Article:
I did not say they should not have sex, but their inability to provide for a child is, I think we can agree, a much bigger and deeper problem than whether their health insurance covers contraception. That is true if only because, once again, contraception is not a panacea: Poor people who screw like rabbits because they have contraception and "poverty makes procreation recreation" will still get pregnant with children they cannot feed. They do. Less often than when birth control was unavailable, but it still happens plenty. I calculated a rough estimate in the Planned Parenthood thread based on teen birth rates, number of teens and birth control with 92% effectiveness; came out to about 80,000 teen pregnancies per year. If 92% were a mortal (or perhaps vital, in this case) I would have gotten a full college scholarship instead of a one time $1000 stipend.
Poor people who do not want/cannot provide for children should not have sex. Contraception changes the odds of children, but not that fundamental reality. They still have the CHOICE of what to do with their own bodies, but choices have consequences and, contrary to what some claim, liberalism does not mean making others accountable for ones poor decisions.
The church cannot stop contraception, but it can refuse to pay for it. Regardless, when doctors prescribe contraception and have their nurses send claim forms to insurance company functionaries so they can be processed by claims adjustors and paid by accountants we are no longer talking about a matter between me and my partner, but HOW MANY others we inform of it. As far as that goes, the church would not be informed which employees did and did not use contraception whether or not their insurance covered it, and they really do not care: They just do not want to pay for something their religion forbids, anymore than Rabbis want to pay for ham sandwiches at the B'nai B'rith lunch counter.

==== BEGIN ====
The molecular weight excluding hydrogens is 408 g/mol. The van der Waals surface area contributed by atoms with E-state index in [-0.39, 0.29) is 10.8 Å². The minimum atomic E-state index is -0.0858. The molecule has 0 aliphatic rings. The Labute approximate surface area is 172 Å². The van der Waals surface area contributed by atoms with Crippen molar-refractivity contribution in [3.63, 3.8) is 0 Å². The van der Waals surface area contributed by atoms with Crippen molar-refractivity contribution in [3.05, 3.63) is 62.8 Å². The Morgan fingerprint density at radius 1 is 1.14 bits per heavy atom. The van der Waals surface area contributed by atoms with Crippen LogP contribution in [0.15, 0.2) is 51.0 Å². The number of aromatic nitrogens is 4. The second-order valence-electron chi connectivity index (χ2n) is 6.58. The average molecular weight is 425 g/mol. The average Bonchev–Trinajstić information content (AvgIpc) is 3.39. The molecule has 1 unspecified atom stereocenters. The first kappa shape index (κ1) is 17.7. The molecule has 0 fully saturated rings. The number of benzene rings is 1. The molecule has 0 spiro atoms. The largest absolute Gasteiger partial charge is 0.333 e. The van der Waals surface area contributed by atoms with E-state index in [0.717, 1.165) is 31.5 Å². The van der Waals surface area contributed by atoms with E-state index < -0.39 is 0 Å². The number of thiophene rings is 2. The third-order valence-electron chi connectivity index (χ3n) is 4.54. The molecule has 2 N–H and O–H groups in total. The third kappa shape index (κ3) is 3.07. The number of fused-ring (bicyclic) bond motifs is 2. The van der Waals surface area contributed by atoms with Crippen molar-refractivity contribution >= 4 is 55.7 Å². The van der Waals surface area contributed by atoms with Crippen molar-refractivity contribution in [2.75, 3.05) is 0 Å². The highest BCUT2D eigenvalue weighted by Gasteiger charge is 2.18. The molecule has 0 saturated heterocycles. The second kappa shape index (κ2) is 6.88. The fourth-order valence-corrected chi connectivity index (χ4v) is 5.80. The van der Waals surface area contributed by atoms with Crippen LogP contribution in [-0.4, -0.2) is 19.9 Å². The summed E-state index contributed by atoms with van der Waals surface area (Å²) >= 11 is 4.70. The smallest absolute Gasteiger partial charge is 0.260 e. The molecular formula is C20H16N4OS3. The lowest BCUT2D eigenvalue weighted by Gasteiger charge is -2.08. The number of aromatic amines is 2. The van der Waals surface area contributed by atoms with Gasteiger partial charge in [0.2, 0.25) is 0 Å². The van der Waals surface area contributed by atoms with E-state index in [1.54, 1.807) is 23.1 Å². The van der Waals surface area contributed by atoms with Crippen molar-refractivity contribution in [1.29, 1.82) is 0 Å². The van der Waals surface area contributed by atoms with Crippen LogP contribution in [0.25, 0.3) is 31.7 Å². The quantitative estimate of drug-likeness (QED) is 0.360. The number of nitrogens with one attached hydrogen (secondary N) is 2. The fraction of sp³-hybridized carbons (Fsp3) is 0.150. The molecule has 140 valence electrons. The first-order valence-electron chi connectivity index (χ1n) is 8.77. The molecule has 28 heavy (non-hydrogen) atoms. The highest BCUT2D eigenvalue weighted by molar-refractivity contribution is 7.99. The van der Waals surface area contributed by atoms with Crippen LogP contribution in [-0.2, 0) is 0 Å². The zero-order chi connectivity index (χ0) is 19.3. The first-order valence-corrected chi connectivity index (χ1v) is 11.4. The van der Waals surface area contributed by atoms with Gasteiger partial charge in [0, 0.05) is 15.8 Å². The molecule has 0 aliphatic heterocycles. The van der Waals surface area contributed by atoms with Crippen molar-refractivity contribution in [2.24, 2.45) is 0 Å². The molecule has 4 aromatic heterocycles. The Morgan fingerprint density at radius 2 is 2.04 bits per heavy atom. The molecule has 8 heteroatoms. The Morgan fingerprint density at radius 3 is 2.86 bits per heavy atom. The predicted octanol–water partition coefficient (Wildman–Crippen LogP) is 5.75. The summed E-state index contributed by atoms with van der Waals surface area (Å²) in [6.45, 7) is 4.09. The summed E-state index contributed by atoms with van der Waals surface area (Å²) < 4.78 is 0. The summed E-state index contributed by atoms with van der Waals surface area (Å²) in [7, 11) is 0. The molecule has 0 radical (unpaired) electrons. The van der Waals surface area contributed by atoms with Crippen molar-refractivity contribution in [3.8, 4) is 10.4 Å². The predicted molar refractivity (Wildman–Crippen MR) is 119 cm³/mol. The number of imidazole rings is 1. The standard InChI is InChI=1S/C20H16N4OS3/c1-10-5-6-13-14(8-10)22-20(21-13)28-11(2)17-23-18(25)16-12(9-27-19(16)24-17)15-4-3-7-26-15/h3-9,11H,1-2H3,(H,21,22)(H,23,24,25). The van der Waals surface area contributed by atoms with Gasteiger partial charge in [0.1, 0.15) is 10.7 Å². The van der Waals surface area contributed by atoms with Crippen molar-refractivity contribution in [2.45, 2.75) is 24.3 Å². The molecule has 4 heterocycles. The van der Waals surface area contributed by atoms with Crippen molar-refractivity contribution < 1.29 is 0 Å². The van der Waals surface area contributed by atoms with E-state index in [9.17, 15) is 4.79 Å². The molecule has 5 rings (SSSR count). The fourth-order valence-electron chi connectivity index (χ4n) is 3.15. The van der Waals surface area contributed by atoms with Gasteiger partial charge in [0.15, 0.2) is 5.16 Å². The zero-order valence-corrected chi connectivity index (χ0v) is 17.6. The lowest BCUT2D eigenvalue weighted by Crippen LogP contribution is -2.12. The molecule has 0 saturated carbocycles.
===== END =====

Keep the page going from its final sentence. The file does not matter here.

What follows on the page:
I am sorry but I do not see it this way. By the church paying for my insurance but not allow me to have a choice in my insurance, they are dictating what I can and can't spend my money on.
1/3rd of what an employer spends on an employee are benefits unrelated to direct pay but instead are "benefits" The largest benefit by far is health insurance. People can't pick and choose their health insurance plan since they instead get whatever their company chooses for them. The main reason why wages for individuals are flat since the 1970s is not due to lack of productivity increases (we have had a lot of those), no the reason is health cares costs have gone up and instead of the boss giving you a raise or a bonus he instead paid that 15% health insurance premium increase.
Just because you separate two directly contradictory statements with a single sentence does not make them any less contradictory, y'know. Here, I will shorten the pair to a single internally consistent sentence:
"By the church paying for my insurance but not allow me to have a choice in my insurance... People can't pick and choose their health insurance plan since they instead get whatever their company chooses for them."
If we want people to have freedom of choice in insurance we will institute a public option. Until then, people will get what their employer chooses to share the cost of (and, thanks to Obama, be forced to pick up the difference out of their wages.) At least as bad, the cost will continue to skyrocket and eat up more and more of any productivity increase as it has for the past generation, because the insurance companies that were already gouging a public dependent on them now have a captive audience, plus a $900 billion federal subsidy. The price had already climbed so high even DEATH could not ensure everyone met it by any means necessary, so now they are required to by law. Call me crazy, but I expect any for profit corporation GUARANTEED a consumer base to suck the poor bastards dry (not that they were not doing a fine job already.)
Contraception coverage is just a tiny facet of that monstrous problem; were it not for China, I would call it the biggest one facing America (and it may be anyway.) How much of our GDP goes to health insurance? How much of our debt is Medicare, even though its costs are only growing about a third as fast as private insurance (thanks in no small part to the fact it is a single payer government plan)? Meanwhile, yes, you get the insurance your employer chooses to provide; the feds have made some coverage mandatory, but if you think this is the last time an employer (or insurer) will try to weasel out of one you are kidding yourself.
Last First in wotmania Chat
Slightly better than chocolate.
Love still can't be coerced.
Please Don't Eat the Newbies!
LoL. Be well, RAFOlk.